Nowadays, high throughput sequencing approaches are largely applied to investigate the interactions of microbes with multicellular hosts, especially in the marine environment. Such approaches were used to elucidate symbiotic interactions in Cnidaria (Sabourault et al., 2009; Yuyama et al., 2011) and sponges (Radax et al., 2012). In contrast fewer studies investigated interactions when both partners are protists. Recently, EST analyses have been applied to understand the ability of Foraminifera to maintain chloroplasts deriving from previously ingested diatoms (Pillet and Pawlowski, 2013). In our investigation, because of the relatively low sequencing depth, our coverage is not sufficient to infer expression patterns but allows a qualitative assessment of the genes expressed within radiolarian holobionts. Still we observed different coverage between our datasets, with fewest unigenes recovered from the best assembled sample (A. elongata), suggesting some variability in transcript diversity between the holobionts analyzed, the lower coverage the higher diversity. Also, the high proportion of unassigned mRNA unigenes (Table 2) might be related to the fact that Rhizaria is the least sequenced eukaryotic super-group to date (Burki and Keeling, 2014; del Campo et al., 2014).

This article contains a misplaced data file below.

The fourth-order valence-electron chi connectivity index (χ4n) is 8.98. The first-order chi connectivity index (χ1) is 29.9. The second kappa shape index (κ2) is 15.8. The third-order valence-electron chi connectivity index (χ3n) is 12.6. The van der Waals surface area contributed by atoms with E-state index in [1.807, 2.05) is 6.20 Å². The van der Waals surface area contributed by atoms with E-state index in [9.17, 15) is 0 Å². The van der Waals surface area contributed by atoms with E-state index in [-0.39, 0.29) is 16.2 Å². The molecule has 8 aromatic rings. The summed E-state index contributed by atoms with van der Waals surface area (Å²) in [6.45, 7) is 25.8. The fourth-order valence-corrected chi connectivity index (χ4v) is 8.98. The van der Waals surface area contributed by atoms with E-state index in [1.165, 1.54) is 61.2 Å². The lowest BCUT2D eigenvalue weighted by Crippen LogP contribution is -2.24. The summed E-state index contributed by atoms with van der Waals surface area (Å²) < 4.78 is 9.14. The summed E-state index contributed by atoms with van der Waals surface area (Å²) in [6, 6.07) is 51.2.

Only, one rhizarian genome, from Bigelowiella natans (Chloroarachniophyta), has been fully sequenced to date (Bhattacharya et al., 2013) and other data only include partially sequenced genomes and transcriptomes, mostly from Foraminifera (Burki et al., 2010; Bulman et al., 2011; Habura et al., 2011; Pillet and Pawlowski, 2013; Sierra et al., 2013). In the present study a number of A. elongata reads were assigned to Foraminifera likely because of the evolutionary relatedness of Acantharia and Foraminifera (Sierra et al., 2013). These two classes show higher genetic distances from Polycystinea implying that high proportions of reads from Collozoum sp. and S. streptacantha were not assigned, even at high taxonomic level.